While the company’s stature may benefit from being ahead of the curve on challenging subjects such as sustainability measures, executives are also mindful that such efforts can generate intensified scrutiny.

“Kering is committed to embedding sustainability across our business, across our supply chain, and we really want to lead the way for fashion and our industry in the sustainability field,” said Daveu.

In 2015, the company published two years’ worth of environmental profit and loss accounts, known as EP&L. Drafting and publishing the guidelines has been key to establishing the company as an authority on sustainability issues, and it has topped a number of corporate rankings on the subject, including three times at the head of the Dow Jones Sustainability Index for its category.

When it comes to animal welfare, there is the topic of biodiversity — one of the most important issues for this century after climate change, Daveu noted. The company has criteria focused on this when it comes to choosing raw materials or processing them.

But the company’s animal welfare guidelines are about paying attention to each individual animal, she explained. The approach considers animals to be sentient, or able to feel things — a notion that is not embraced throughout the world. It serves as the basis for pushing the standards progressively toward the gold level.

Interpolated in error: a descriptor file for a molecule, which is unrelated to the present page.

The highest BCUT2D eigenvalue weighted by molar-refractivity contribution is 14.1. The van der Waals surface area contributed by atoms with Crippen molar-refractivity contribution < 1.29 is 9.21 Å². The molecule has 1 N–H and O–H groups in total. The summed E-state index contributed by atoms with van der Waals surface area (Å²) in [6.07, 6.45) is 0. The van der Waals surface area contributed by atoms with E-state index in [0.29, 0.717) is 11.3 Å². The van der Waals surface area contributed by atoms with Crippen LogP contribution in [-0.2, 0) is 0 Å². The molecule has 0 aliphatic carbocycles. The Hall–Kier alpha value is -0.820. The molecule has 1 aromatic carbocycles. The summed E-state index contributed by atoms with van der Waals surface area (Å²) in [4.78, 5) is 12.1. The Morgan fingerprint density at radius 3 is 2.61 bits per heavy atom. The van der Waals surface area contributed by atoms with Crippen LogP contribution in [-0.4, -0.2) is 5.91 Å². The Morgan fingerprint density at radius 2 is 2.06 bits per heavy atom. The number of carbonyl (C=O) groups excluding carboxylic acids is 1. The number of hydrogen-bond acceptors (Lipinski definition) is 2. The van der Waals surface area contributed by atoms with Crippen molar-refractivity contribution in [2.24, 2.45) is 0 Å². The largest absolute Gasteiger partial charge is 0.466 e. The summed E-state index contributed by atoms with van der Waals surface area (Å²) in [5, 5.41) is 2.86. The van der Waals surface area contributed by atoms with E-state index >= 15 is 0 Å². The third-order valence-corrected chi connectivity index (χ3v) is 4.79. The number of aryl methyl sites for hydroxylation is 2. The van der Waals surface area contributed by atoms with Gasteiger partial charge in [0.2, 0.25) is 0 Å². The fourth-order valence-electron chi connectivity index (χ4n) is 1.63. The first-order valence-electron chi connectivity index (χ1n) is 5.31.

For drafting the guidelines, Kering turned to both internal and external experts. Daveu cited the international farm animal welfare organization Compassion in World Farming, and the Royal Society for the Prevention of Cruelty to Animals as well as the Nicolas Hulot Foundation as organizations the company worked particularly closely with; the guidelines list at least 10, some focused on specific species.

CIWF, in the executive summary of the guidelines, highlights the abattoir guidelines, for example, as a “major step forward.”

“What we tried also to do was really to identify the best practices,” noted Daveu, who added that some of these came from laws and regulations but also from various stakeholders in the field, including farmers. The company conducted pilot projects in 82 farms in 60 countries.

“Because, you know … you can have wonderful documents, wonderful things written, but if it’s not applicable, it changes nothing,” she said, noting the importance of feedback from farmers for evaluating what could be realistically put into practice.